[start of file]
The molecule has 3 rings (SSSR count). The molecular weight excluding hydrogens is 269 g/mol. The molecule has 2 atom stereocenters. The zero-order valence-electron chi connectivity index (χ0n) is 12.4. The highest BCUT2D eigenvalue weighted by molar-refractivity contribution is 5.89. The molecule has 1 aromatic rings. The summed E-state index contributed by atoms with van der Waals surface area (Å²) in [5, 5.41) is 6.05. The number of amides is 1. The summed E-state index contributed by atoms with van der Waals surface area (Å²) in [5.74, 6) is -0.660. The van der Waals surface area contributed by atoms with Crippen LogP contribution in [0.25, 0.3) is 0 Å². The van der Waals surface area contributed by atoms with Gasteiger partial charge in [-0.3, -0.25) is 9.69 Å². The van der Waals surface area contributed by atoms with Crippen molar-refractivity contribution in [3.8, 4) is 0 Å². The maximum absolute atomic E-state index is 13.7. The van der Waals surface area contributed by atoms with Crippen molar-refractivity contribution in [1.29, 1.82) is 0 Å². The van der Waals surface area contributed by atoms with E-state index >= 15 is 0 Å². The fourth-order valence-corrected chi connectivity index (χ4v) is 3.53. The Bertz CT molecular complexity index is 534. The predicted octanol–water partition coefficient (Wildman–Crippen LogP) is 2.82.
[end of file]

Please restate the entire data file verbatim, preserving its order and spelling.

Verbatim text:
The molecule has 3 rings (SSSR count). The molecular weight excluding hydrogens is 269 g/mol. The molecule has 2 atom stereocenters. The zero-order valence-electron chi connectivity index (χ0n) is 12.4. The highest BCUT2D eigenvalue weighted by molar-refractivity contribution is 5.89. The molecule has 1 aromatic rings. The summed E-state index contributed by atoms with van der Waals surface area (Å²) in [5, 5.41) is 6.05. The number of amides is 1. The summed E-state index contributed by atoms with van der Waals surface area (Å²) in [5.74, 6) is -0.660. The van der Waals surface area contributed by atoms with Crippen LogP contribution in [0.25, 0.3) is 0 Å². The van der Waals surface area contributed by atoms with Gasteiger partial charge in [-0.3, -0.25) is 9.69 Å². The van der Waals surface area contributed by atoms with Crippen molar-refractivity contribution in [3.8, 4) is 0 Å². The maximum absolute atomic E-state index is 13.7. The van der Waals surface area contributed by atoms with Crippen molar-refractivity contribution in [1.29, 1.82) is 0 Å². The van der Waals surface area contributed by atoms with E-state index >= 15 is 0 Å². The fourth-order valence-corrected chi connectivity index (χ4v) is 3.53. The Bertz CT molecular complexity index is 534. The predicted octanol–water partition coefficient (Wildman–Crippen LogP) is 2.82.